As India battles a raging second wave, cases of children losing their parents to Covid-19 are also mounting.

Further, the apprehension of child trafficking in the garb of adoption has increased.

Important points:

  • Various social media posts are getting circulated with details of children who have lost either both their parents or the only living parent to the disease and pleading for them to be adopted.
  • Sharing such posts are illegal under Section 80 and 81 of the Juvenile Justice (JJ) Act, 2015, which prohibit offering or receiving children outside the processes laid down under the Act as well as their sale and purchase.
  • Such acts are punishable with three to five years in jail or Rs. 1 lakh in fine.
  • Child Marriages have also increased in the Covid-19 induced lockdown.
  • There is a process as per the JJ Act which needs to be followed with children who have been orphaned.
  • If someone has information about a child in need of care, then they must contact one of the four agencies: Childline 1098, or the district Child Welfare Committee (CWC), District Child Protection Officer (DCPO) or the helpline of the State Commission for Protection of Child Rights.
  • Following this, the CWC will assess the child and place him or her in the immediate care of a Specialised Adoption Agency.
  • The State thus takes care of all such children who are in need of care and protection, till they turn 18 years.
  • Once a child is declared legally free for adoption by the CWC, adoption can be done either by Indian prospective adoptive parents or non-resident Indians or foreigners, in that order.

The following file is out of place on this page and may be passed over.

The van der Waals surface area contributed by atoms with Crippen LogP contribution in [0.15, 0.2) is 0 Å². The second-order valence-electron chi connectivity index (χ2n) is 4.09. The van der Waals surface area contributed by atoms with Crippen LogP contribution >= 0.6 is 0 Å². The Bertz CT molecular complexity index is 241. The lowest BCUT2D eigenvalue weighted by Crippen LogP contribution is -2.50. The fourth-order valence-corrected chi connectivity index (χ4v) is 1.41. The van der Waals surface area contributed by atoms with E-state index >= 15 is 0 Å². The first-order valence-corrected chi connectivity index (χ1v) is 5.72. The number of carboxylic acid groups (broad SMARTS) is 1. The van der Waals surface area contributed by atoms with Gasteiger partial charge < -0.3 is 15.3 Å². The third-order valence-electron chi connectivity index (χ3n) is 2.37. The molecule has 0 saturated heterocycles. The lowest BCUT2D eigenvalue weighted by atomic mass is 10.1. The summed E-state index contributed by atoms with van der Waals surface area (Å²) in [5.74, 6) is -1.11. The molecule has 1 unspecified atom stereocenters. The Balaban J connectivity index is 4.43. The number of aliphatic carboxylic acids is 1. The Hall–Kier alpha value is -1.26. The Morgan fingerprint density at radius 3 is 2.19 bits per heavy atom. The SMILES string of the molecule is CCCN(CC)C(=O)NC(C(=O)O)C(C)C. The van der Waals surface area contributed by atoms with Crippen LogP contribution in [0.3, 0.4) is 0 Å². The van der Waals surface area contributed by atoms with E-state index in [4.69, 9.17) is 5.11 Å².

• India has ratified Hague Convention on Intercountry Adoptions, 1993.
  • The Central Adoption Resource Authority (CARA), a statutory body of the Ministry of Women and Child Development, is the nodal agency for adoption.
  • It regulates the adoption of orphaned, abandoned and surrendered children through its associated or recognised agencies.


  • With an objective of providing psychological and emotional support to children affected during Covid-19 Pandemic, National Commission for Protection of Child Rights (NCPCR) is providing Tele-Counselling to children through SAMVEDNA (Sensitizing Action on Mental Health Vulnerability through Emotional Development and Necessary Acceptance).
  • National Crime Records Bureau (NCRB) 2018 report highlights that 51% of all trafficking victims were children, of which more than 80% were girls.
  • The most affected state presently is West Bengal followed by Chhattisgarh, Jharkhand and Assam.
  • The trafficking of children for forced labour, for all kinds of domestic work and trafficking of women for sexual exploitation is the heaviest in these areas.

Legal Protection:

  1. The Immoral Traffic (Prevention) Act, 1986 (ITPA).
  2. Bonded Labour System (Abolition) Act 1976, Child Labour (Prohibition and Abolition) Act 1986, and Juvenile Justice Act.
  3. Sections 366 (A) and 372 of the Indian Penal Code.
  4. The Factories Act, 1948.

Way Forward

  • Children are an important national asset, and the well-being of the nation, and its future, depend on how its children grow and develop. The primary purpose of giving a child in adoption is his welfare and restoring his or her right to family.
  • Article 39 of the Constitution prohibits the tender age of the children from being abused. Therefore, orphaned children who have lost both their parents or abandoned or surrendered due to the Covid-19 pandemic must not be neglected and left to face an uncertain future. They must be taken care of by the authorities entrusted with responsibilities under the JJ Act.


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